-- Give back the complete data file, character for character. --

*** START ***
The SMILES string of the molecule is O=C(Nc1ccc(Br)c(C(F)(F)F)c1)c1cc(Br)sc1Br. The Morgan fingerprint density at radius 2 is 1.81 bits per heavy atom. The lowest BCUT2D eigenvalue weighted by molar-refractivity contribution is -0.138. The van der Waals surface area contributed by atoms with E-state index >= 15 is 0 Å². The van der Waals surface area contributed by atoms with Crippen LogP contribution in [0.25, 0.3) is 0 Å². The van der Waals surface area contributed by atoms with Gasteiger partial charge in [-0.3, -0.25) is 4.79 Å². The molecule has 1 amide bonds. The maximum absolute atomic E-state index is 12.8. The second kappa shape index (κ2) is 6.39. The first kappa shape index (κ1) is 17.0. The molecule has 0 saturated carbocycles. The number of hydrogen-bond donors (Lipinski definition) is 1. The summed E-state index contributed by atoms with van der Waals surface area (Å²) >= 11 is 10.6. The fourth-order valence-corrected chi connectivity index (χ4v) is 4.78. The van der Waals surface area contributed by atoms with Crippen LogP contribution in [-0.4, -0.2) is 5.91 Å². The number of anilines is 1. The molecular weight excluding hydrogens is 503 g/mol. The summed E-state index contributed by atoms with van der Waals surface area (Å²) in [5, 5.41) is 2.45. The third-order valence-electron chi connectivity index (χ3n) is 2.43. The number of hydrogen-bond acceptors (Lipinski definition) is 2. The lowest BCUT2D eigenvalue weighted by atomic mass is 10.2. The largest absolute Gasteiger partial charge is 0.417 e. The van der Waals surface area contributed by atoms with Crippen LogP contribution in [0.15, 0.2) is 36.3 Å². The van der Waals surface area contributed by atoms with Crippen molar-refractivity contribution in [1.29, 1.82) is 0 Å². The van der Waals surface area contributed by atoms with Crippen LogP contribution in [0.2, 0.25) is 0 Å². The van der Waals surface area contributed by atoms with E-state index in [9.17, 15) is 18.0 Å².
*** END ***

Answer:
The SMILES string of the molecule is O=C(Nc1ccc(Br)c(C(F)(F)F)c1)c1cc(Br)sc1Br. The Morgan fingerprint density at radius 2 is 1.81 bits per heavy atom. The lowest BCUT2D eigenvalue weighted by molar-refractivity contribution is -0.138. The van der Waals surface area contributed by atoms with E-state index >= 15 is 0 Å². The van der Waals surface area contributed by atoms with Crippen LogP contribution in [0.25, 0.3) is 0 Å². The van der Waals surface area contributed by atoms with Gasteiger partial charge in [-0.3, -0.25) is 4.79 Å². The molecule has 1 amide bonds. The maximum absolute atomic E-state index is 12.8. The second kappa shape index (κ2) is 6.39. The first kappa shape index (κ1) is 17.0. The molecule has 0 saturated carbocycles. The number of hydrogen-bond donors (Lipinski definition) is 1. The summed E-state index contributed by atoms with van der Waals surface area (Å²) >= 11 is 10.6. The fourth-order valence-corrected chi connectivity index (χ4v) is 4.78. The van der Waals surface area contributed by atoms with Crippen LogP contribution in [-0.4, -0.2) is 5.91 Å². The number of anilines is 1. The molecular weight excluding hydrogens is 503 g/mol. The summed E-state index contributed by atoms with van der Waals surface area (Å²) in [5, 5.41) is 2.45. The third-order valence-electron chi connectivity index (χ3n) is 2.43. The number of hydrogen-bond acceptors (Lipinski definition) is 2. The lowest BCUT2D eigenvalue weighted by atomic mass is 10.2. The largest absolute Gasteiger partial charge is 0.417 e. The van der Waals surface area contributed by atoms with Crippen LogP contribution in [0.15, 0.2) is 36.3 Å². The van der Waals surface area contributed by atoms with Crippen molar-refractivity contribution in [1.29, 1.82) is 0 Å². The van der Waals surface area contributed by atoms with Crippen LogP contribution in [0.2, 0.25) is 0 Å². The van der Waals surface area contributed by atoms with E-state index in [9.17, 15) is 18.0 Å².